Run the Road Comp
By Peter Hepburn | 12 April 2005
Vice Records is cooler than you. It’s not something to lose sleep over, really, but more one of those realities you must come to accept. You didn’t stand much of a chance, and lets face it, it’s hard to be cooler than Vice. Luckily, they’re willing to share the wealth. So everybody take Silent Alarm off repeat for a few minutes and lets take a look at Vice’s latest public service project: Run the Road, an introduction to the world of grime.
Now, for the purposes of full disclosure, I am in need of an introduction to grime as much as anyone. Sure, I have the Dizzee and Streets albums (and was one of the people who liked these record—probably disproportionately to the quality), but I wouldn’t last five minutes if people started questioning my knowledge of the London music scene.
Coming from this basic ignorance, several points emerge in dealing with Run the Road:
1. Grime really does fit into a historical framework of British music as well as reflecting American hip-hop and club influences. The delivery style is certainly not traditional rapping, though there are a number of MCs, most notably Wiley and Durrty Goodz, who do flow impressively. The reference points seem more related to the British reggae movement (see “Cock Back V1.2”) and club-moving rants (“Unorthodox Daughter,” “Cha Ching”).
2. Either grime is a tiny little inbred scene or Vice really didn’t try that hard to find slept-on artists. There are six artists who appear on two or more tracks, Kano leading the pack with five appearances over the 16 tracks on the comp.
3. Grime is perfect for America. No really, I’m serious. I can’t think of another musical genre that is better suited for the current musical scene. A lot of the songs on Run the Road are desperate emo-rap, and if there’s one thing that white suburban kids can’t get enough of, it’s emo-rap. Slug can’t keep the market going all by himself, the whole Anticon scene is too weird for most, and there are few emo-rappers that match their venting with such vicious, raw beats. Remember Dizzee Rascal’s “Do It” (“sometimes I wake up / wishing I could sleep forever”)? Listen to Shystie’s “One Wish” and you’re confronted with a refrain of, “you don’t know where I’ve been / you don’t know what I’ve been through / so how can you judge me?” I mean come on, what teenager out there can’t associate with that, even if Shystie is rapping about the slums of South London and not problems with parents? The (relative) success of The Streets and Dizzee Rascal in the U.S. shows that American audiences are occasionally open to music that doesn’t sound exactly the same.
Run the Road shows some of the flaws of the genre too. While there are plenty of clever and charismatic MCs, a few duds are thrown in as well. Wiley’s section of “Destruction VIP” falls flat; Rascal’s track is uncharacteristically weak; and Demon’s “I Won’t Change” is just embarrassing, matched only by Ears’s middling “Happy Dayz.”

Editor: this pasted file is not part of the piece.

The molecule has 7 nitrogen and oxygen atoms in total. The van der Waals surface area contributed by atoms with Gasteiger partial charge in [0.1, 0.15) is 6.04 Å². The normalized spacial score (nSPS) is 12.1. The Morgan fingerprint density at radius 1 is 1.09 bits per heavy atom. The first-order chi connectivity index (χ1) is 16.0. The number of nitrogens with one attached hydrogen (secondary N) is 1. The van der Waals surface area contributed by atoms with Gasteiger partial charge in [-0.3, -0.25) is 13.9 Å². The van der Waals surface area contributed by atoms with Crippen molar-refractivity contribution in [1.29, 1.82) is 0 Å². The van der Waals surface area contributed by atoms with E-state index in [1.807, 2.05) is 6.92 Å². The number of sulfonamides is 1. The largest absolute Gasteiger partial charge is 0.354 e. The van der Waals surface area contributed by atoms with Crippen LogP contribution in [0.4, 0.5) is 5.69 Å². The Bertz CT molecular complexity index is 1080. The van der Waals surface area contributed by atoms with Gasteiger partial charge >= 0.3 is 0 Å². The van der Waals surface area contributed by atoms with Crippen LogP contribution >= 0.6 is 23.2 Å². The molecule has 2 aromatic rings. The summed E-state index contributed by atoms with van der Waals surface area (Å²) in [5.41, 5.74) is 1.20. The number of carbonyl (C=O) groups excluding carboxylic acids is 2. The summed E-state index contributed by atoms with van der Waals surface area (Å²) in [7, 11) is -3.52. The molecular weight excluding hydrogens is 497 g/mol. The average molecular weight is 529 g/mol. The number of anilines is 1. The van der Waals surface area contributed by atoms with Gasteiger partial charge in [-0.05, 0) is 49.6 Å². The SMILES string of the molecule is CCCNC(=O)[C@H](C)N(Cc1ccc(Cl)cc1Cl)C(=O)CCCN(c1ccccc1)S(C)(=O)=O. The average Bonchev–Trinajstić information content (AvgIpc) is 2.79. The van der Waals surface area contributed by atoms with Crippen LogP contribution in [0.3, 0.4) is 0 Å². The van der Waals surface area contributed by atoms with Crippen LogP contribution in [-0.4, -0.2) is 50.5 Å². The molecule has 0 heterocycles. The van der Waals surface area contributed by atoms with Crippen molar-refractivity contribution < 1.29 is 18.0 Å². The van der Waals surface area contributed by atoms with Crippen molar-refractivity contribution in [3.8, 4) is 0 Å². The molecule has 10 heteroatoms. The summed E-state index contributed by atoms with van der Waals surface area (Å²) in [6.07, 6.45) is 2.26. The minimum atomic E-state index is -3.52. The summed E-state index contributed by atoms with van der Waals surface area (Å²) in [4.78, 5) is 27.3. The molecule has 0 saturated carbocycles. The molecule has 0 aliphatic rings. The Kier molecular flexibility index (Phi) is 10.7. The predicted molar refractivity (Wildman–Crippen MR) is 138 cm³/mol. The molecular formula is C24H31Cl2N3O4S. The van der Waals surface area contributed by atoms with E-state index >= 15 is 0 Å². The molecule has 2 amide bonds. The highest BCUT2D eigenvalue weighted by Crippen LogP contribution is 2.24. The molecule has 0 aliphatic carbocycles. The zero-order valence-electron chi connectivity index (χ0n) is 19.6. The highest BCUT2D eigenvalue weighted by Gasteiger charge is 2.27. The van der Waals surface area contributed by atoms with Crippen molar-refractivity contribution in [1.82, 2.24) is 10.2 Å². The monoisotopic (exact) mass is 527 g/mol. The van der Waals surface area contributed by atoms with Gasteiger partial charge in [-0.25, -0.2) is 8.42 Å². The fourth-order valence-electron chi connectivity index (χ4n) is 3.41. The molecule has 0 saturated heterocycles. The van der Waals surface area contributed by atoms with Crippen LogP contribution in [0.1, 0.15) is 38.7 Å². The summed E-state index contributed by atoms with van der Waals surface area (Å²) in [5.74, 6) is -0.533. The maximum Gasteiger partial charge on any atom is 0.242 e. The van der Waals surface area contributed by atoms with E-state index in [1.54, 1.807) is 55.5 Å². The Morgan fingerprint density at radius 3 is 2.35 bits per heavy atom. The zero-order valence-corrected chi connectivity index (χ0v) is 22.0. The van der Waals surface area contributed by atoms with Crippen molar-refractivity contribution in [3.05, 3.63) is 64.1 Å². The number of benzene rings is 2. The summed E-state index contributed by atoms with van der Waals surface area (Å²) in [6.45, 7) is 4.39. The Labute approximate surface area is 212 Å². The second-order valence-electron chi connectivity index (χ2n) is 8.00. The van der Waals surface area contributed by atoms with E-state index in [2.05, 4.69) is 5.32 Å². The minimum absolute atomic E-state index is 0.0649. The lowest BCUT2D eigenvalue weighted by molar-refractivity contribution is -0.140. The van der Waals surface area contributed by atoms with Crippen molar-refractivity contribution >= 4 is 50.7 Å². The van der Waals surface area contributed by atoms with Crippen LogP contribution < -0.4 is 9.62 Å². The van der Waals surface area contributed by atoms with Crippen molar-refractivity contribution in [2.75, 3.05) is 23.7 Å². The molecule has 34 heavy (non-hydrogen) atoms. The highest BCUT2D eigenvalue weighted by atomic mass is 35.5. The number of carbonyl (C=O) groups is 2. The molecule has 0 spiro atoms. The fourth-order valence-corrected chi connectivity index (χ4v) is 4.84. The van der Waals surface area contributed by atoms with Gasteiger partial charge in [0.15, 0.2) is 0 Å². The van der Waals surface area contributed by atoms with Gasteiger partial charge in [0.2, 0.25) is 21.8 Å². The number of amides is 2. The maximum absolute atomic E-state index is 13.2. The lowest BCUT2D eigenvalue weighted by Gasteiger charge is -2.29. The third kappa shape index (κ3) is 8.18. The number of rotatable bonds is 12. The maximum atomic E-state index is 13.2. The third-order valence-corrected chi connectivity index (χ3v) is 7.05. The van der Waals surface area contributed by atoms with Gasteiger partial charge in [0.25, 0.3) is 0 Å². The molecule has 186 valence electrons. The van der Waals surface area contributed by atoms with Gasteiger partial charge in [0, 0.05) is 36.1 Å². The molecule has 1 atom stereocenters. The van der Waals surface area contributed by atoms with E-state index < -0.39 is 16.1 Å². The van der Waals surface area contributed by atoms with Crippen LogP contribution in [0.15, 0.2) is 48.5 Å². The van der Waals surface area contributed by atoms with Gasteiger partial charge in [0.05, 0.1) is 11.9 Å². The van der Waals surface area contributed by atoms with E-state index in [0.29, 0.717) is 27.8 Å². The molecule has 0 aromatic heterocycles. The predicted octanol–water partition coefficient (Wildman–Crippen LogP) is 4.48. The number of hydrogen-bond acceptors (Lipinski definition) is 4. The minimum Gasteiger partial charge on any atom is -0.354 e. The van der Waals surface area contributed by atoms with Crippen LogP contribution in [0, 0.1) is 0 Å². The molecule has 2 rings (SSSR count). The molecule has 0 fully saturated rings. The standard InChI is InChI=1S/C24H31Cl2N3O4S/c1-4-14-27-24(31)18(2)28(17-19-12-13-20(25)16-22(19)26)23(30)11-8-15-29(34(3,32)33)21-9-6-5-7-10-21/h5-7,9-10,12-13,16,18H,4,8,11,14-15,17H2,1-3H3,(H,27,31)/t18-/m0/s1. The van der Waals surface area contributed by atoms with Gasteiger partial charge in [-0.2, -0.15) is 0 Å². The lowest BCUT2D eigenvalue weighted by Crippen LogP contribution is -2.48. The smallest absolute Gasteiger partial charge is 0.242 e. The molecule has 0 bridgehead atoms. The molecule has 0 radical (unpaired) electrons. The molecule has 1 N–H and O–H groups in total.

Still, for each of these, there seem to be a few blazers. Kano is relatively consistent throughout, at his best on solo track “P’s & Q’s.” The evil synth beat of No Lay’s “Unorthodox Daughter” matches well to her fast, nasal, and vicious delivery. The two tracks that really bring it, however, are Lady Sovereign’s club-banging “Cha Ching” and the remix of The Streets’s “Fit But You Know It.” “Cha Ching” rides a simple yet effective groove under Sovereign’s clever lines, leaving her plenty of room to throw down a gibberish hook. I actually wasn’t that fond of the original “Fit But You Know It,” but the remix lets a few real MCs have their way with a strong beat, and all of them are funny enough to make it work, especially when Lady Sovereign takes the other side and drops the rapid-fire:“I don’t think I’m nice / I know I’m nice / ‘cause your eyes / looked twice / up-down / left-right / left-right / left-right.”
The questions about the viability and future of grime seem like one of the more important debates in the rap world these days. Are these artists really rapping? They certainly reflect the basic ideas of story telling and braggadocio that have defined hip-hop culture in the U.S. There’s also a raw, hungry desire to succeed evident in the majority of these tracks that seems to have been lacking from much of American rap recently, and it’s refreshing. Time will tell whether the movement can really catch on in the U.S., but it seems like the combination of that drive and the inherently emo qualities of so much of this music (hard as it may seem on first listen) could facilitate this jump across the pond. If nothing else, it would certainly make popular music more interesting.